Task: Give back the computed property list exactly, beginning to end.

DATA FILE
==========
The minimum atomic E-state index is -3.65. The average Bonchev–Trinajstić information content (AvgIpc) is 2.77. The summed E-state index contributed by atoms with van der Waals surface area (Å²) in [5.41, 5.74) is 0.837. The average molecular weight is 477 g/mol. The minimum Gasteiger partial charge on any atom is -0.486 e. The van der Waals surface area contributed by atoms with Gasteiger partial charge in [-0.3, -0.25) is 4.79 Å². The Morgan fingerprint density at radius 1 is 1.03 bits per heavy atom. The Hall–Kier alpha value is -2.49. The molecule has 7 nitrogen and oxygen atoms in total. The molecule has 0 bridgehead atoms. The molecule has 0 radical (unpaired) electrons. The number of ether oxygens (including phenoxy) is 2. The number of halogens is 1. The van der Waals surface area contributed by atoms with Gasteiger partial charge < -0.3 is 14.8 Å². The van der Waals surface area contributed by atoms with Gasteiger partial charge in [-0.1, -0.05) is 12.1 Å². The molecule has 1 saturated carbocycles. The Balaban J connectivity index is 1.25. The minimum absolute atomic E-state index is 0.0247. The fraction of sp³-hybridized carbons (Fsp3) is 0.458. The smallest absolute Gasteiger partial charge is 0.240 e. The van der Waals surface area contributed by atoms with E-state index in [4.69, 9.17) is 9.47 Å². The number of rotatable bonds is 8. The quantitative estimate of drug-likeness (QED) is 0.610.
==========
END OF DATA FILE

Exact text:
The minimum atomic E-state index is -3.65. The average Bonchev–Trinajstić information content (AvgIpc) is 2.77. The summed E-state index contributed by atoms with van der Waals surface area (Å²) in [5.41, 5.74) is 0.837. The average molecular weight is 477 g/mol. The minimum Gasteiger partial charge on any atom is -0.486 e. The van der Waals surface area contributed by atoms with Gasteiger partial charge in [-0.3, -0.25) is 4.79 Å². The Morgan fingerprint density at radius 1 is 1.03 bits per heavy atom. The Hall–Kier alpha value is -2.49. The molecule has 7 nitrogen and oxygen atoms in total. The molecule has 0 bridgehead atoms. The molecule has 0 radical (unpaired) electrons. The number of ether oxygens (including phenoxy) is 2. The number of halogens is 1. The van der Waals surface area contributed by atoms with Gasteiger partial charge < -0.3 is 14.8 Å². The van der Waals surface area contributed by atoms with Gasteiger partial charge in [-0.1, -0.05) is 12.1 Å². The molecule has 1 saturated carbocycles. The Balaban J connectivity index is 1.25. The minimum absolute atomic E-state index is 0.0247. The fraction of sp³-hybridized carbons (Fsp3) is 0.458. The smallest absolute Gasteiger partial charge is 0.240 e. The van der Waals surface area contributed by atoms with E-state index in [4.69, 9.17) is 9.47 Å². The number of rotatable bonds is 8. The quantitative estimate of drug-likeness (QED) is 0.610.